HARARE – Innscor Africa (Innscor) has doubled its contract farming scheme to 20 000 hectares for the 2021/22 season compared to the prior season, aiming to achieve a significant growth in the volume of raw materials it sources locally.
The company is a focused group of light manufacturing businesses which, together with various strategically integrated agricultural operations, produce a number of Zimbabwe’s iconic brands in the consumer staple product space.
The group’s contract farming scheme largely focuses on maize, soya and sugar beans. In addition to that, the group has investments in the dairy sector.
Chairman, Addington Chinake, said the groups’ out grower scheme was being spearheaded by PHI Contracting (PHI), through its dedicated contract farming entity, Agrowth Farming.
“It is expected that 6 000 hectares of maize and 4 000 hectares of soya will be planted this year. As always, the scheme will be managed by PHI.
“The group harvested 5 000 hectares of winter wheat this year. PHI continues its focus of empowering farmers and expanding local production to reduce reliance on imported commodities,” he said in a statement of the group’s 2021 annual report.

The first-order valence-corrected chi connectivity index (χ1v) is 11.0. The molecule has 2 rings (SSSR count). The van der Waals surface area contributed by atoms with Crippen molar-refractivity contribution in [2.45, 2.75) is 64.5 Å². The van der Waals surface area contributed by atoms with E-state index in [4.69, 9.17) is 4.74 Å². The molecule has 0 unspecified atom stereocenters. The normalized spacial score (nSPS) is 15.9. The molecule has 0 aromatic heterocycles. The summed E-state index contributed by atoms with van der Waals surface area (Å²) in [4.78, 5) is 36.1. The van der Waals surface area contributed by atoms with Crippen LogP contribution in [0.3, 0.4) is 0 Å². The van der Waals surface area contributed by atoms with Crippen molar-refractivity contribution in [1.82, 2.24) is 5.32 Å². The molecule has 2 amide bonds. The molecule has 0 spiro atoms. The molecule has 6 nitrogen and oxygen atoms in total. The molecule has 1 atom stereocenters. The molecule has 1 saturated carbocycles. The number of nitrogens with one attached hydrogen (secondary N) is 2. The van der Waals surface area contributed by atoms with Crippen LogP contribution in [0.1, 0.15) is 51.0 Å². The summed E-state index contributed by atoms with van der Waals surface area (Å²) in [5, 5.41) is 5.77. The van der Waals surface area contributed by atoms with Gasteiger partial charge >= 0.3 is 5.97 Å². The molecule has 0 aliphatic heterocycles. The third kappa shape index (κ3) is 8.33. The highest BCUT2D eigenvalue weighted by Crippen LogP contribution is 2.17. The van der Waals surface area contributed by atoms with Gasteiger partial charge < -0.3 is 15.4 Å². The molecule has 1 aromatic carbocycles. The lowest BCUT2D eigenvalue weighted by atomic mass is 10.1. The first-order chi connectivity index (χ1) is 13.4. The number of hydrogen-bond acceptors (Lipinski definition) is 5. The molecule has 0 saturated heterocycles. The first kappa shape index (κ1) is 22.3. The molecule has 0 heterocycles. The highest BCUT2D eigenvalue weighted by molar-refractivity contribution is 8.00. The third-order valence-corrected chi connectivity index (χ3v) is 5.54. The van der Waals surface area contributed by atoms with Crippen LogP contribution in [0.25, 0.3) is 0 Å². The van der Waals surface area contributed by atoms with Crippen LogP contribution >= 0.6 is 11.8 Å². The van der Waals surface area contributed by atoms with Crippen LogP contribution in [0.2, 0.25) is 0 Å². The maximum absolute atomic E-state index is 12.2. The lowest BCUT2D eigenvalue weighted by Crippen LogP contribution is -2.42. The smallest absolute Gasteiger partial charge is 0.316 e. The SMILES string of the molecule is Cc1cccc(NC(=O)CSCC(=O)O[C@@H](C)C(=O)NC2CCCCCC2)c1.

He said the group’s scheme continued to expand its direct farming operations through a combination of organic growth where a further two farms had been brought into commercial production with an additional 600 hectares of irrigation. The firm also invested in existing row crop operation, adding a further 1 200 hectares under irrigation.
“The recently established seed potato production unit has yielded its first commercial crop, and this will greatly assist in the group’s drive for import substitution,” he added.
Chinake also noted that PHI Livestock had become a major supplier of beef in the country, working in conjunction with World Vision.
“PHI has also established two cattle business centres in the Dotito and Mayo communal areas, bringing much-needed assistance and infrastructure to those areas in support of animal husbandry,” he said.
During the year under review, the group registered volume recoveries across all business units, driven by firmer demand, and this allowed for a trading-oriented focus to be adopted within all operations.
“An above-normal 2020/21 rainfall season also contributed to the general economic improvement, as the country emerged from an extended period of drought, giving rise to increased production and supply of key local raw materials such as maize and wheat.
“The stable operating environment also gave rise to various corrections within the real cost base of our businesses,” Mr Chinake said.
He noted that in addition to the persistently high cost of debt, pricing corrections to the fuel, power, maintenance and human capital cost lines impacted the overhead base whilst gross margin levels approached more normalised levels, as inflation-induced distortions dissipated. – Herald